Toy Choy Seeds for Organic Growing
Toy Choi

Toy Choy Pac Choi

5 out of 5 based on 1 customer rating
(1 customer review)

$3.99$479.99

  • Mild flavour and graceful appearance
  • Dark green leaves and glistening white stems
  • Adds flavour and crunch to stir frys
  • Hybrid seeds
  • Matures in 30-50 days
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Product Description

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Brassica oleraceae var. chinensis. This miniature pac choi can be picked at the “single serving” size. Dark green leaves and glistening white stems mark Toy Choy pac choi seeds as a standout among the many Chinese vegetables that grow so well in coastal gardens. You can use these delicacies gently braised and served whole to appreciate the mild flavour and graceful appearance. They add flavour and crunch to stir-fries, soups, and noodle dishes. Serve separate from the main course in the traditional manner so that the cooked greens can be appreciated on their own. This is a very good example of a crop you should sow a little at a time, over several weeks so that the whole crop does not mature at once.

Matures in 30-50 days. (Hybrid seeds)

How to Grow Pac Choi & Choi Sum

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These cool-season vegetables are incredibly easy to grow and very tasty. The leaves can be used raw in salads, but the whole plant can be steamed or stir-fried. Both types require regular watering and a watchful grower – plant repeated short rows, and be sure to harvest them before they bolt.  Follow along with this handy How to Grow Pac Choi and Choi sum Guide and grow delicious greens for stir-frying and steaming.

Latin
Brassica rapa chinensis
Family: Brassicaceae

Difficulty
Easy

We Recommend: Mei Qing Choi (MU553). For growers particularly, this hybrid variety is surprisingly uniform in timing and growth. The plants are beautiful and upright with crisp stems and very good flavour. It works well in the home garden, but sow short rows repeatedly, or you’ll be overwhelmed by it all coming at once.
For Urban Gardeners: Toy Choi (MU522) works very well in containers and raised beds. It’s compact to the point of being cute, but tastes wonderful raw or cooked. Very nice, crunchy, succulent stems.

Season & Zone
Season: Cool season
Exposure: Full sun to partial shade
Zone: 4-10

Timing
All are cool season plants that grow quickly and then bolt. Direct sow with frost protection (a cloche or heavy row cover) as early as February, or without protection from early March to late May. Sowing short rows every 2-3 weeks allows for a fairly constant harvest time. Sow again in August and September, and provide frost protection by the end of October.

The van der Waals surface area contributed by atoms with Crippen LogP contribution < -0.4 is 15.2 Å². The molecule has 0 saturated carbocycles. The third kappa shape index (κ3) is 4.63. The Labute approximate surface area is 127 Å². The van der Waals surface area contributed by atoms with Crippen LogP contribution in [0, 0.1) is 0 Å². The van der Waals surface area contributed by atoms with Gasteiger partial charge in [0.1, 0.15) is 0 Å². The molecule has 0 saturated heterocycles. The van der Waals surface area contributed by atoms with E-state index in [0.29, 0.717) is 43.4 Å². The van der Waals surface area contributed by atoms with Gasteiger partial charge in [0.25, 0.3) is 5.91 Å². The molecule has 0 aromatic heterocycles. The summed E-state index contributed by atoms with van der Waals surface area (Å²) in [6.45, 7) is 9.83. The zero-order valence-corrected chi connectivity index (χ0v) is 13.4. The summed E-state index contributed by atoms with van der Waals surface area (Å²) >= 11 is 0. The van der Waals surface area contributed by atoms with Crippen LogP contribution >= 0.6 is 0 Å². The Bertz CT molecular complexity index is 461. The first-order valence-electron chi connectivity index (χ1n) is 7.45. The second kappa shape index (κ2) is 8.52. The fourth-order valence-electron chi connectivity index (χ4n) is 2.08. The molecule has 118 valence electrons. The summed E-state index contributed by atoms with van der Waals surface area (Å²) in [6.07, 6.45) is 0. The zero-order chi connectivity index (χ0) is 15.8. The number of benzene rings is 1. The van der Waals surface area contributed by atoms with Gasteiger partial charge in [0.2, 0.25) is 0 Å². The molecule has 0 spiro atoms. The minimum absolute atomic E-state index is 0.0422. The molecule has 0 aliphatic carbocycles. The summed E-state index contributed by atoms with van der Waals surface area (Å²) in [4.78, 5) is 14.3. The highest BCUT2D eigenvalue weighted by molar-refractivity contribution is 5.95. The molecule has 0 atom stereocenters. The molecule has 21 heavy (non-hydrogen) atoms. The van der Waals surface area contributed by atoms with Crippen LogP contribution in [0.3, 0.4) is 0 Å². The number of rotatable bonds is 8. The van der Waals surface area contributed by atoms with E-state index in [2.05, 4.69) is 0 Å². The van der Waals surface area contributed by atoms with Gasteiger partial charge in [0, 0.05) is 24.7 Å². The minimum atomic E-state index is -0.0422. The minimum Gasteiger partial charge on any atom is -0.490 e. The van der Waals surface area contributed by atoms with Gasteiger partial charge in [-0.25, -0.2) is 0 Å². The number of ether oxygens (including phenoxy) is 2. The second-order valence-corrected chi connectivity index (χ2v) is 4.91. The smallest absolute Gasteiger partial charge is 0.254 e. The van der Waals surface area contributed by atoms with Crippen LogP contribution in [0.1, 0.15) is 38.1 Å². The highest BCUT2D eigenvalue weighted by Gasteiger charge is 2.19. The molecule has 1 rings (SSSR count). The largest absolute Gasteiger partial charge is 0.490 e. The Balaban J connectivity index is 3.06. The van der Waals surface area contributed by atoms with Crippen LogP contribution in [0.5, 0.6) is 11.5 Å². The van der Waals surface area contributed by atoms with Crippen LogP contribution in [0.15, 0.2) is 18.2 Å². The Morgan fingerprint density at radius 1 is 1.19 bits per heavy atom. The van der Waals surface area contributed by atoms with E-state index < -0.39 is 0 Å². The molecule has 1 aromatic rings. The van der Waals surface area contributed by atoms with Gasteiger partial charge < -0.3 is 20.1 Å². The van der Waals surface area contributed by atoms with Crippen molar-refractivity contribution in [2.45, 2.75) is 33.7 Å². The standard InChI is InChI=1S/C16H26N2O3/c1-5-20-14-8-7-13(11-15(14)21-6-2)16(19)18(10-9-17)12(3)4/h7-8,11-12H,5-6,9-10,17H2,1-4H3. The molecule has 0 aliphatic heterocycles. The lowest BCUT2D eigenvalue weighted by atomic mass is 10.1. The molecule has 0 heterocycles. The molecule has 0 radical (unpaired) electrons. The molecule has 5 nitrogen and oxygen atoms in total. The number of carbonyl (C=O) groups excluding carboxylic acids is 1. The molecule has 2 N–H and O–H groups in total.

Starting
Sow 3-4 seeds 5m-1cm (¼-½”) deep in each spot you want a plant to grow. Thin to the strongest plant at a spacing of 15-20cm (6-6″) between plants in rows 30-45cm (12-18″) apart.

Growing
Ideal pH: 6.0-6.8. 1 cup of complete organic fertilizer will provide sufficient nutrition to 3m (10′) of row. Choi Sum is harvested just before it flowers, so keep a close watch on each row. Pac Choi can be harvested at any stage, but if you want full-sized plants, watch for signs of bolting. Flower buds will appear at the centre of each plant, and a stem will form quickly as the plant turns from urn-shaped into a tall cone. Harvest as quickly as possible once flower buds are visible. Keep plants well-watered throughout their growth.

Harvest
Use a sharp knife to cut the plants at ground level when they are ready to harvest. They will not grow back like some other crops, so plant several short rows every couple of weeks for a longer harvest.

Seed Info
In optimal conditions at least 70% of seeds will germinate. Usual seed life: 3 years. Per 100′ row: 260 seeds, per acre: 114M seeds.

Diseases & Pests
Slugs and woodlice (sow bugs) may nibble young seedlings. Keep the garden free from debris and excess water, where both of these pests like to go during the day. Protect plants from flea beetles and cabbage moths with lightweight row cover.

1 review for Toy Choy Pac Choi

  1. 5 out of 5

    :

    I planted Toy Choy in a terra cotta container on March 16, and harvested it on May 14. I pulled the complete plants out of the ground, then trimmed off the roots in the kitchen. It has been a cool and wet spring, so the toy choy got off to a slow start, but it was ready to eat before any of my other greens (lettuce, spinachm chard). Lovely!

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